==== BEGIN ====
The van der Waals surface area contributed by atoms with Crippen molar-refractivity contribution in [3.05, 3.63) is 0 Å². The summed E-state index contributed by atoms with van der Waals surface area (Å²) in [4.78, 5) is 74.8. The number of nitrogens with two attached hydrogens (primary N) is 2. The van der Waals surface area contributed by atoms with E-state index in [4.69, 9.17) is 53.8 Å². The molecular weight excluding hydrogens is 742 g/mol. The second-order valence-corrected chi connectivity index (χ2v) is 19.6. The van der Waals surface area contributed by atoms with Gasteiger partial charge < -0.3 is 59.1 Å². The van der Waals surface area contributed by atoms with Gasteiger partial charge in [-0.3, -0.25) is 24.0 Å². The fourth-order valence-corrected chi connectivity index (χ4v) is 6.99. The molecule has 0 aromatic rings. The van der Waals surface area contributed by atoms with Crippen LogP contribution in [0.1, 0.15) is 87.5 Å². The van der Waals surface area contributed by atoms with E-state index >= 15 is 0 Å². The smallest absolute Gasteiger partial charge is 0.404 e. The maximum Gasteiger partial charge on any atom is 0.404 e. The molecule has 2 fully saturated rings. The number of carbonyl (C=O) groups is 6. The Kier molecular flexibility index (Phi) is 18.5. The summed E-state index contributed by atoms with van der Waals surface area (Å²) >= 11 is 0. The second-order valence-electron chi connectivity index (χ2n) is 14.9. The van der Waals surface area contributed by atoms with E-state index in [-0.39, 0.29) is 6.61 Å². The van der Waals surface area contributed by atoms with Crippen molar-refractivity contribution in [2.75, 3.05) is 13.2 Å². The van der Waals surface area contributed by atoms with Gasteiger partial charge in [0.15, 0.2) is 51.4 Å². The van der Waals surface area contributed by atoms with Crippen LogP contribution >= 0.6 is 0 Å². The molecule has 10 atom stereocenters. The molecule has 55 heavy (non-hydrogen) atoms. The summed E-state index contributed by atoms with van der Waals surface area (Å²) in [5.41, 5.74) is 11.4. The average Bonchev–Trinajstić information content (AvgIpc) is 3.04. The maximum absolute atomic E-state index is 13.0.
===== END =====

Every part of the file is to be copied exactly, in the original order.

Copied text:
The van der Waals surface area contributed by atoms with Crippen molar-refractivity contribution in [3.05, 3.63) is 0 Å². The summed E-state index contributed by atoms with van der Waals surface area (Å²) in [4.78, 5) is 74.8. The number of nitrogens with two attached hydrogens (primary N) is 2. The van der Waals surface area contributed by atoms with E-state index in [4.69, 9.17) is 53.8 Å². The molecular weight excluding hydrogens is 742 g/mol. The second-order valence-corrected chi connectivity index (χ2v) is 19.6. The van der Waals surface area contributed by atoms with Gasteiger partial charge < -0.3 is 59.1 Å². The van der Waals surface area contributed by atoms with Gasteiger partial charge in [-0.3, -0.25) is 24.0 Å². The fourth-order valence-corrected chi connectivity index (χ4v) is 6.99. The molecule has 0 aromatic rings. The van der Waals surface area contributed by atoms with Crippen LogP contribution in [0.1, 0.15) is 87.5 Å². The van der Waals surface area contributed by atoms with E-state index >= 15 is 0 Å². The smallest absolute Gasteiger partial charge is 0.404 e. The maximum Gasteiger partial charge on any atom is 0.404 e. The molecule has 2 fully saturated rings. The number of carbonyl (C=O) groups is 6. The Kier molecular flexibility index (Phi) is 18.5. The summed E-state index contributed by atoms with van der Waals surface area (Å²) >= 11 is 0. The second-order valence-electron chi connectivity index (χ2n) is 14.9. The van der Waals surface area contributed by atoms with E-state index in [-0.39, 0.29) is 6.61 Å². The van der Waals surface area contributed by atoms with Crippen molar-refractivity contribution in [2.75, 3.05) is 13.2 Å². The van der Waals surface area contributed by atoms with Gasteiger partial charge in [0.15, 0.2) is 51.4 Å². The van der Waals surface area contributed by atoms with Crippen LogP contribution >= 0.6 is 0 Å². The molecule has 10 atom stereocenters. The molecule has 55 heavy (non-hydrogen) atoms. The summed E-state index contributed by atoms with van der Waals surface area (Å²) in [5.41, 5.74) is 11.4. The average Bonchev–Trinajstić information content (AvgIpc) is 3.04. The maximum absolute atomic E-state index is 13.0.